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y separately published work icon The Newtown Review of Books periodical issue  
Issue Details: First known date: 2017... May 2017 of The Newtown Review of Books est. 2012- The Newtown Review of Books
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Contents

* Contents derived from the 2017 version. Please note that other versions/publications may contain different contents. See the Publication Details.
NRB Editors Remember Literary Agent and Friend Rose Creswell, Linda Funnell , Jean Bedford , single work obituary
Claire Corbett : Watch Over Me, Sally Nimon , single work essay
'This is a powerful portrayal of what can happen in war and in the skilful hands of Claire Corbett the message is clear: there but for the grace of God …'
Ashley Hay : A Hundred Small Lessons, Jeannette Delamoir , single work essay
'Ashley Hay’s new novel gives us warm, affectionate portraits of people and place in a story that shifts between past and present.'
Random Thoughts: On Recent Biographies of Australian Women, Linda Funnell , single work essay
'I love a good biography. During my career I was fortunate to publish two award-winners: Jill Roe’s Stella Miles Franklin and Nadia Wheatley’s The Life and Myth of Charmian Clift. Each was written by a trained historian, each involved a mountain of research, and each took over 20 years to write. They exemplify some of the difficulties of writing biography in Australia: to produce a work that is authoritative, carefully crafted and thoroughly researched takes a long time, and mostly publishers’ advances are modest and the writing has to be financed by other work.' (Introduction)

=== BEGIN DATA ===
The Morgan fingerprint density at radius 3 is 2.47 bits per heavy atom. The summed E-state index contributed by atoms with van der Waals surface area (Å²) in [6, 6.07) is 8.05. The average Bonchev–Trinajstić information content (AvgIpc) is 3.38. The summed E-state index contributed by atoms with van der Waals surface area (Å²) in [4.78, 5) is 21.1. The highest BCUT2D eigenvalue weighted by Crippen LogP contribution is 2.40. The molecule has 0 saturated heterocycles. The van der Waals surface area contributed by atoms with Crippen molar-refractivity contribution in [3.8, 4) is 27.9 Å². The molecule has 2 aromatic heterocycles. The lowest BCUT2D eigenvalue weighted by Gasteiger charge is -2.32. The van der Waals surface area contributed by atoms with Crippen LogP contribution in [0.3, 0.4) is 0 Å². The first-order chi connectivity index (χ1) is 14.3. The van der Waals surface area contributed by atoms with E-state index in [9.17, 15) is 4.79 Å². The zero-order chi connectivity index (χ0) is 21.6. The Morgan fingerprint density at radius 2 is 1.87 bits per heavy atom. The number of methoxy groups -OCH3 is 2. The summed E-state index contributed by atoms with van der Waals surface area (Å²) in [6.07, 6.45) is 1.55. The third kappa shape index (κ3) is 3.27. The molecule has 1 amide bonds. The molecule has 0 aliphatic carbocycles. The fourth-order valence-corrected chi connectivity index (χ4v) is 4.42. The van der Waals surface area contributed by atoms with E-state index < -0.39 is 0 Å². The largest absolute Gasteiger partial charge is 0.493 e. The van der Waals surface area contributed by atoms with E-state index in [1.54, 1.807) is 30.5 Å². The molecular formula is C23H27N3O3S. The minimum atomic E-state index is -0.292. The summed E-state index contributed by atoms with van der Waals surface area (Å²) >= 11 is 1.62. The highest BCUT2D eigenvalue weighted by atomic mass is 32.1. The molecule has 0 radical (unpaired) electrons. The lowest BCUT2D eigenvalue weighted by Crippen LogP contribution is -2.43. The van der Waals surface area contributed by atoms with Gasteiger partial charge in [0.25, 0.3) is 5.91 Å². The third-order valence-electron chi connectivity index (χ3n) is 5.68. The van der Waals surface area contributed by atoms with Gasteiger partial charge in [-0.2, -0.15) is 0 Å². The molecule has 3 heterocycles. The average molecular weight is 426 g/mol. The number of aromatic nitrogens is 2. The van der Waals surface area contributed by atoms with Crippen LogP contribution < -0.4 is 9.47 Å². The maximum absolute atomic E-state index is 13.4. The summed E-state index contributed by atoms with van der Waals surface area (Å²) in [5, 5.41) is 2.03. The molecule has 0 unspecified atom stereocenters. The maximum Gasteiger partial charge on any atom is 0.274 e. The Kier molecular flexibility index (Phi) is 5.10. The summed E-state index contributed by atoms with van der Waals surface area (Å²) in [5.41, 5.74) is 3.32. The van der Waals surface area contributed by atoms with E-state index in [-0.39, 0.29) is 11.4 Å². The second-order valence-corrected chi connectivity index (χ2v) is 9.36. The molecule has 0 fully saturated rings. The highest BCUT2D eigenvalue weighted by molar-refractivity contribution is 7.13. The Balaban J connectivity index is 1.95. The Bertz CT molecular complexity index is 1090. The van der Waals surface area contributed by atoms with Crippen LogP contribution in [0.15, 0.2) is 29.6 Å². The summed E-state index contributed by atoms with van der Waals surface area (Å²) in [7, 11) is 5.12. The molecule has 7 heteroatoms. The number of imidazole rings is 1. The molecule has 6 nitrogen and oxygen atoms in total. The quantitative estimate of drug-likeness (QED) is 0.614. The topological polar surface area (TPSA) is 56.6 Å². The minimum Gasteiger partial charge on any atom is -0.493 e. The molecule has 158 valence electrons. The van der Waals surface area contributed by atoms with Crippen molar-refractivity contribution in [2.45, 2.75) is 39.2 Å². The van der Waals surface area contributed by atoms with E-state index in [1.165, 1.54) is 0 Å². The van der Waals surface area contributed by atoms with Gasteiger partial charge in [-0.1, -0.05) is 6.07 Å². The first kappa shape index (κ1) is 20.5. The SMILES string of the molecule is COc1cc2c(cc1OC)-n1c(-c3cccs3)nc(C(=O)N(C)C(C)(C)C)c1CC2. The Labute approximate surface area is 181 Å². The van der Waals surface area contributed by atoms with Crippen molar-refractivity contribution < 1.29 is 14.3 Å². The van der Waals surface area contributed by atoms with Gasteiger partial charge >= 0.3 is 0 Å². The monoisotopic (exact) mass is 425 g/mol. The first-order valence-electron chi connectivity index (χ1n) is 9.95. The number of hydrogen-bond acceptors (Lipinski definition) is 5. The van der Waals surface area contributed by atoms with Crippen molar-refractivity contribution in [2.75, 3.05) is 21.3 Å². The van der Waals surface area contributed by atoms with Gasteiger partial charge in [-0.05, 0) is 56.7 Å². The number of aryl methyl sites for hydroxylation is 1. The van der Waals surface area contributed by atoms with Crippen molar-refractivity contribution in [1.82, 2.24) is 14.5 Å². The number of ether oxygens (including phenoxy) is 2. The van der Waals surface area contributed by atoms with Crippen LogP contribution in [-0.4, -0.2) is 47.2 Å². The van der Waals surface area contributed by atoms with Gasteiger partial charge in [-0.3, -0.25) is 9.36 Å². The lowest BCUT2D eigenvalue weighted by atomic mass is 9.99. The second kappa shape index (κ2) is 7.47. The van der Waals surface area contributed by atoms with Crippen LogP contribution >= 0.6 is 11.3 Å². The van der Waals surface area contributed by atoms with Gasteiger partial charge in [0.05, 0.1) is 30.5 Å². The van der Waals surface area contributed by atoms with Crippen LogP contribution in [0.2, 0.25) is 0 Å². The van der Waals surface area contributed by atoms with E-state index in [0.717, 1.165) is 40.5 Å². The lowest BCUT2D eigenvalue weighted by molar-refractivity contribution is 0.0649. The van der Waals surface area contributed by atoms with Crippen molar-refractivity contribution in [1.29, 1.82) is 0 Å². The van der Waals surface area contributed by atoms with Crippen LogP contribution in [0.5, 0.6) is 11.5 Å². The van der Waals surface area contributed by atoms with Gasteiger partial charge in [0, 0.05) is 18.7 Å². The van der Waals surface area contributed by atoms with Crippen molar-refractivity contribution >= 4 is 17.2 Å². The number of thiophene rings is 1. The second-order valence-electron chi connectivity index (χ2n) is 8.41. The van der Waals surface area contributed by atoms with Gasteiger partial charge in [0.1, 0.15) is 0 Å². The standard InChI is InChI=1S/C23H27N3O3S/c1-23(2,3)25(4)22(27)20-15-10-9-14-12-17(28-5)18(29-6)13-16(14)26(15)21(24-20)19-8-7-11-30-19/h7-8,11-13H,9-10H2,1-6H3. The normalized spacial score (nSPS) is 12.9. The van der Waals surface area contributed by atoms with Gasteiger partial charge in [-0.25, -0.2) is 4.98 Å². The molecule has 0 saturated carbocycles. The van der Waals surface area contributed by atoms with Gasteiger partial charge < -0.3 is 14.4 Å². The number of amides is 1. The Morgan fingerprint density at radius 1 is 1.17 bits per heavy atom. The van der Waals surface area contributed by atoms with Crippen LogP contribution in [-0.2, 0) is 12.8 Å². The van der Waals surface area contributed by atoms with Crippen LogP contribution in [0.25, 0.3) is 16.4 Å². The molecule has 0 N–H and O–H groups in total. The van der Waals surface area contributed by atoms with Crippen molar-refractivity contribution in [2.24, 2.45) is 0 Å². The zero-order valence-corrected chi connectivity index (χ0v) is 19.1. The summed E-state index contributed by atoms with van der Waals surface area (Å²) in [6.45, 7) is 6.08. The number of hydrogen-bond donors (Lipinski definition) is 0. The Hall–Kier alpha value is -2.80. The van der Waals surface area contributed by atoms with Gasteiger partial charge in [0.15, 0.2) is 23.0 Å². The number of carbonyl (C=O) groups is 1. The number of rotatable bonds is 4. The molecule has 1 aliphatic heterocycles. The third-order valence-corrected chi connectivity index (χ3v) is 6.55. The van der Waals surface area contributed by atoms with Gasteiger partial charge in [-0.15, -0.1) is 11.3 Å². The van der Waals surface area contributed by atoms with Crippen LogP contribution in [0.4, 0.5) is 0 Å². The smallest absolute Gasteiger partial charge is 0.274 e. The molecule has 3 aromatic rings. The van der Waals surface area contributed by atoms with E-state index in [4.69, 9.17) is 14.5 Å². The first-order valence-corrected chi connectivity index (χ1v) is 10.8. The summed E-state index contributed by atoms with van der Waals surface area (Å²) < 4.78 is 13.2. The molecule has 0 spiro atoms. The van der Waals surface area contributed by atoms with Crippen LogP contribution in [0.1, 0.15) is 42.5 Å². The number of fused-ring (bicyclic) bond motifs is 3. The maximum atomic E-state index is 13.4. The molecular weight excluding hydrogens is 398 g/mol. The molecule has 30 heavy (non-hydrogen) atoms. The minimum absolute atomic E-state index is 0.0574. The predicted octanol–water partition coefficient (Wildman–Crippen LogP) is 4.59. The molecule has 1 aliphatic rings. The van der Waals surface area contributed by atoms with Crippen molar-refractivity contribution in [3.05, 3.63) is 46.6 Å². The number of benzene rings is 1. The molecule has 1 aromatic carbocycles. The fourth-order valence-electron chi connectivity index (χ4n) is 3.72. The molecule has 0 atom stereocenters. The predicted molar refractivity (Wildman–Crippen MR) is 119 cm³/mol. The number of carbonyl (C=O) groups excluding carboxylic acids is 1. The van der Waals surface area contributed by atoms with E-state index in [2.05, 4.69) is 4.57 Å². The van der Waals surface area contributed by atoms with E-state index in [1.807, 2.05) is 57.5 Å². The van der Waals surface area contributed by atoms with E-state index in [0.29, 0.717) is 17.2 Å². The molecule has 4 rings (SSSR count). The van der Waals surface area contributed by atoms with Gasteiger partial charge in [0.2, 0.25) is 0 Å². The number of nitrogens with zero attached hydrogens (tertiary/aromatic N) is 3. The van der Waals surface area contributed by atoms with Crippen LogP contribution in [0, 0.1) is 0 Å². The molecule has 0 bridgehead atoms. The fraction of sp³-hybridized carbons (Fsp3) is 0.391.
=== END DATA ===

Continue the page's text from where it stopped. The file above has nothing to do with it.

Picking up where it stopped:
Lia Hills : The Crying Place., Michelle McLaren , single work essay

'The Crying Place is a big novel that juggles even bigger ideas.

'For the first time in his life, Saul, a drifter, has remained in the same place for nearly a year. He has a steady job, and he’s renting a tiny Sydney apartment, its door marked with scratches left behind by ‘a dog once forced to live where it didn’t belong’.'

Crime Scene: Sarah Schmidt : See What I Have Done., Justine Hyde , single work essay
'This fictional rendition of a true crime by Sarah Schmidt is full of brilliant and off-kilter imagery that reinforces the unsettling mood of the novel.'

Publication Details of Only Known VersionEarliest 2 Known Versions of

Last amended 25 May 2017 13:32:18
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